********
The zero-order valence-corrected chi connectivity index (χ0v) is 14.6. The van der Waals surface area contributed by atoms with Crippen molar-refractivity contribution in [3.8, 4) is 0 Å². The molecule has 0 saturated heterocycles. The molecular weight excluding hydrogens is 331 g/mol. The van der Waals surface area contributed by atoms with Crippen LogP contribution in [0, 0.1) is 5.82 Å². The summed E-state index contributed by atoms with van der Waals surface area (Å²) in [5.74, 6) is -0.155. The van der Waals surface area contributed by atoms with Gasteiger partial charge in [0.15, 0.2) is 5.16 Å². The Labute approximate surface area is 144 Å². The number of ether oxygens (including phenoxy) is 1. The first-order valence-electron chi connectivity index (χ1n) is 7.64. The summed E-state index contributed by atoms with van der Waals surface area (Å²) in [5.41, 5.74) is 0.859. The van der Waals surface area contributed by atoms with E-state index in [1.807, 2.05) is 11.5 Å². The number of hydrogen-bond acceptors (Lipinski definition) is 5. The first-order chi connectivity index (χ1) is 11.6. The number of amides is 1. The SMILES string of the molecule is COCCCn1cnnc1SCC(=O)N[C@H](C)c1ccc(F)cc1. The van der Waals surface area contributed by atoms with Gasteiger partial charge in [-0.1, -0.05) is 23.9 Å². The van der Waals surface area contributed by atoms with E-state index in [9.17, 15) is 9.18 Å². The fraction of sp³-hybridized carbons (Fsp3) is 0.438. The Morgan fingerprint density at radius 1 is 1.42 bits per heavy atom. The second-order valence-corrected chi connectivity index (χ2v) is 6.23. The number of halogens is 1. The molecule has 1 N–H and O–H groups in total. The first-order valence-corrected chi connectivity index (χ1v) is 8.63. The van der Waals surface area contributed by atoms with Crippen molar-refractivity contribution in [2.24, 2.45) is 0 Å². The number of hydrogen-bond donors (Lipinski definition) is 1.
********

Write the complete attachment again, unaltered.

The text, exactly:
The zero-order valence-corrected chi connectivity index (χ0v) is 14.6. The van der Waals surface area contributed by atoms with Crippen molar-refractivity contribution in [3.8, 4) is 0 Å². The molecule has 0 saturated heterocycles. The molecular weight excluding hydrogens is 331 g/mol. The van der Waals surface area contributed by atoms with Crippen LogP contribution in [0, 0.1) is 5.82 Å². The summed E-state index contributed by atoms with van der Waals surface area (Å²) in [5.74, 6) is -0.155. The van der Waals surface area contributed by atoms with Gasteiger partial charge in [0.15, 0.2) is 5.16 Å². The Labute approximate surface area is 144 Å². The number of ether oxygens (including phenoxy) is 1. The first-order valence-electron chi connectivity index (χ1n) is 7.64. The summed E-state index contributed by atoms with van der Waals surface area (Å²) in [5.41, 5.74) is 0.859. The van der Waals surface area contributed by atoms with E-state index in [1.807, 2.05) is 11.5 Å². The number of hydrogen-bond acceptors (Lipinski definition) is 5. The first-order chi connectivity index (χ1) is 11.6. The number of amides is 1. The SMILES string of the molecule is COCCCn1cnnc1SCC(=O)N[C@H](C)c1ccc(F)cc1. The van der Waals surface area contributed by atoms with Gasteiger partial charge in [-0.1, -0.05) is 23.9 Å². The van der Waals surface area contributed by atoms with E-state index in [9.17, 15) is 9.18 Å². The fraction of sp³-hybridized carbons (Fsp3) is 0.438. The Morgan fingerprint density at radius 1 is 1.42 bits per heavy atom. The second-order valence-corrected chi connectivity index (χ2v) is 6.23. The number of halogens is 1. The molecule has 1 N–H and O–H groups in total. The first-order valence-corrected chi connectivity index (χ1v) is 8.63. The van der Waals surface area contributed by atoms with Crippen molar-refractivity contribution in [2.24, 2.45) is 0 Å². The number of hydrogen-bond donors (Lipinski definition) is 1.